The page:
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Natural Relief from the SC State Bird!

May 1, 2007

The Post and Courier printed this story on the repellent qualities of wild tomatoes today:
TUESDAY, MAY 01, 2007 7:08 AM

Tomato a day keeps mosquitoes at bay?
Bio-friendly repellent could be key to bug-free, DEET-free summer

The Post and Courier
RALEIGH – The summer biters are coming – jabbing mosquitoes, knifing blackflies, ripping no-see-ums and surreptitious ticks.

Don’t scream. Get tomatoes.

Entomologist Michael Roe stuck his swabbed arm into a laboratory cage full of mosquitoes and pulled it out unscathed. With that, he discovered a human use for his research into an insect-repelling compound found in wild tomatoes that he planned to introduce to cultivated tomatoes.

BioUD repellent is expected to be available for sale in South Carolina in about three weeks. That should be just in time, with the gnats beginning to appear and the thermometer well past the 62-degree mark that gets mosquitoes popping. Roe said tests in the lab and a skeeter-infested swamp in the North Carolina Piedmont suggest BioUD works as well as, if not better than, DEET, the ubiquitous, toxic chemical pesticide in lotions and sprays.

Natural repellents are nothing new; the citronella candle might be the best-known. But one that stands up to biting bugs like DEET? That’s news.

Cypress Gardens naturalist Lori Sheridan Wilson and Director Dwight Williams sprayed themselves with a sample batch of BioUD on a recent afternoon, then went outside to talk to a group of unsprayed tourists. The visitors said the biting flies that had been flying around before the staffers sat down were gone. But after the staffers left, the flies returned.

As to whether it is better than DEET, “I’d have to try it when it’s really buggy,” Sheridan Wilson said. “It smells much better than DEET products. It doesn’t have the warnings. If it’s anywhere near as good, I’d use it.”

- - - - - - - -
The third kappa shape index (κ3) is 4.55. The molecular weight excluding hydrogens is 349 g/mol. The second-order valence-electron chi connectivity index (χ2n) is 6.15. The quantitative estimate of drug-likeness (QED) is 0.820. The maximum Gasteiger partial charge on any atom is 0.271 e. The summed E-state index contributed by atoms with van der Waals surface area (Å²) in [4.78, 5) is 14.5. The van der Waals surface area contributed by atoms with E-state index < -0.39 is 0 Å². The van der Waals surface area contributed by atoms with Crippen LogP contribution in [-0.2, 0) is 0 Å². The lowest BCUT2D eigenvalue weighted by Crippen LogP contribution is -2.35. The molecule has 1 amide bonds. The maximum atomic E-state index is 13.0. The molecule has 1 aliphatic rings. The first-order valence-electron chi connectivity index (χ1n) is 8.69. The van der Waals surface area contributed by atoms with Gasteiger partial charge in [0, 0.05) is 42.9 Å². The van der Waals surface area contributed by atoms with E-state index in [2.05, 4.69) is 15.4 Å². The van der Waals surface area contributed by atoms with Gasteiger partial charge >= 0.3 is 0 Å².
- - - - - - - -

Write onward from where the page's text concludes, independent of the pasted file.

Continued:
BioUD is being marketed as a natural, bio-friendly repellent. It just won federal Environmental Protection Agency registry as a biopesticide, with the only caution being “use as directed,” said EPA spokeswoman Enesta Jones.

The EPA classifies DEET as safe but slightly toxic, a carcinogen but not one affecting humans and not recommended for children younger than 2 months old.

Roe touts his stuff as safe for babies and, unlike flammable, alcohol-based pesticides, usable in clothing.

“It’s more of a ‘green’ type technology,” Roe said. “From a chemical standpoint, it’s believed to be a safe chemical. I won’t say DEET isn’t a great product, but no matter how good a repellent might be, if people are afraid to use it, it doesn’t help. That’s just the reality.”

The patent is the 10th or so for Roe, he thinks – blowing air out through his lips as he thinks about it. The 54-year-old is the kind of guy who hangs on the wall of his North Carolina State University office a collection of butterflies, moths, beetles and flies that won him a championship ribbon at the Louisiana State Fair as a 4-H Club member in 1969.

He was the kind of kid who grew up blocking the paths of fire ants to see what they would do; he is the professor who keeps an eye on the business value as much as the academic publication value of research.

“I think you have to be willing to think out of the box, to say things that sound crazy,” Roe said.

How sure is he that BioUD will work in the buggy, buggy Lowcountry?

“Well, I grew up in Louisiana,” he said, “where you have to wear a face mask the mosquitoes are so thick.”

About BioUD

–It’s a natural insect repellent that uses a compound found in wild tomato plants

–It’s expected to be available in three weeks online at

–HOMS LLC, the manufacturer, says it will also be available at retailers such as Wal-Mart and some supermarkets.

–Suggested retail price is $6.99 for 6 ounces.

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